I decided to split the interview section into 2 parts. Part 1 is about prep for the interview and the things one has to consider before going to an interview: Compatibility to school, Costs, and Clothing attire. The 3 C's.
Ok, so you've decided to pursue Optometry, collected and submitted your organized materials, and are now starting to hear back from the schools you applied to. I know, you're trying to read this as quickly as possible because this is the time when you are PUMPED. Every moment spent checking for emails and wondering the outcome is agonizingly slow, yet surreal and too fast. Enjoy it! This is when your hard work begins to pay you back - with interviews!
It typically takes OptomCAS anywhere from 4-8 weeks to process your submitted material, so during that time relax and review the schools you applied to. Also, during this time you'll be completing the supplementary essays the schools will send you. The supplementary essays are a good lead in for reviewing the schools. The questions in these essays may be more specific to the school and ask you why you chose them or why you would be a good fit in their community. These are important questions not to take lightly, so do your research! What do you want from a school? What do you want to experience and give back while in a program? By answering these questions and doing the supplementals, you will be more prepared for when you hear back from the schools about coming for an interview. By that point, you should have a better idea if you are compatible with the school and whether it would be worth the money to go interview.
Now, you may be surprised by that last sentence. As you should be! If you are uncertain about a school, but have not yet been accepted anywhere or gone on an interview.... by all means, go! Yes, you will have to figure in the money (is it really worth it to spend up to $1000 just do an interview with a school you're uncertain about?), but in the long run it could just be a drop in the big bucket of expenses you'll pay for your education. Plus, the first interview is always the most nerve-wracking regardless if the school is your first or last choice. However, if you have gone on 3-4 interviews and get another request, you need to seriously consider how badly you want to attend that particular school. By that point you may have already spent up to $2000-2500, if not more. If through your compatibility research you determined this additional school seems like the perfect fit and the money is in your budget, it may be worth it. However if the school is one you're on the fence about and you would be going only to go on another interview, seriously weigh the options. Interview requests are selective and by getting an invitation from the school means they see something in you. This is a great sign, but not a guarantee for admission. You must decide if the school is worth the cost you will have to spend for a possible spot in their program. It may not, but only you can figure that out by doing research and weighing your options.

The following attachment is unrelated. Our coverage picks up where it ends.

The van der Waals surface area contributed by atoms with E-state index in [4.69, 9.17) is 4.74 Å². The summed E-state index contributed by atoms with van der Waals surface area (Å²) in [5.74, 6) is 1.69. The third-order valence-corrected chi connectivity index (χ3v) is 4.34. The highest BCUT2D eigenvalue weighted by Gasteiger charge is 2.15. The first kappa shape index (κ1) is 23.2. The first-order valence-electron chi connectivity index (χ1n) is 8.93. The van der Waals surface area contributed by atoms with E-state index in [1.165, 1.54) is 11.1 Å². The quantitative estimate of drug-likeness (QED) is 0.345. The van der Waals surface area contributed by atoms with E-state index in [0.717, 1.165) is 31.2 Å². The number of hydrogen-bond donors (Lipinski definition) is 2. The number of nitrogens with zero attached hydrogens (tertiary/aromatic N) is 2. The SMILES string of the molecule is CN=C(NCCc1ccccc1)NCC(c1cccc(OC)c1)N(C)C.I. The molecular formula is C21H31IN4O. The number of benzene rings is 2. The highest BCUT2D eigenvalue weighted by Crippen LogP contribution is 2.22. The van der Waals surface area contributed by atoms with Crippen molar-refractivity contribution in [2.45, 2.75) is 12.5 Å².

So, do your research on the schools! It will help you figure out if you're truly interested in a school's program. Also, think about the expense, but with the mindset of your determination of pursuing the Optometry profession and what expenses must be paid or willing to be paid to accomplish your goal.
In terms of the actual interview day? Dressing professionally is a given. For guys, nice slacks, dress shirt and tie is the minimum. Some invest in suits which is fine. For gals, it gets more complicated, but my view is this: dress professionally, but comfortably. Dress as yourself, but in the cleanest, nicest version. This can include skirts with blouses, maybe a tailored cardigan, slacks, button down top, professional suit, or whatever fits your personal style. Many girls struggle with choosing pumps or flats. Again, go with what makes you comfortable or what you deem more professional. You don't want to be walking around all day in a outfit you have to readjust every 30 seconds. I didn't want to worry about if my clothes fit me, when the bigger and more important concern was if the school was the right fit. I decided to invest in a few professional tops, but wore shoes and dress pants I already owned. This kept me within a safe budget and got to look professional while maintaining my comfortable personal style.
So, these are my 3 C's for the interview prep process. Next time I'll give details for getting through the interview day. Stay tuned!
Until Next Time,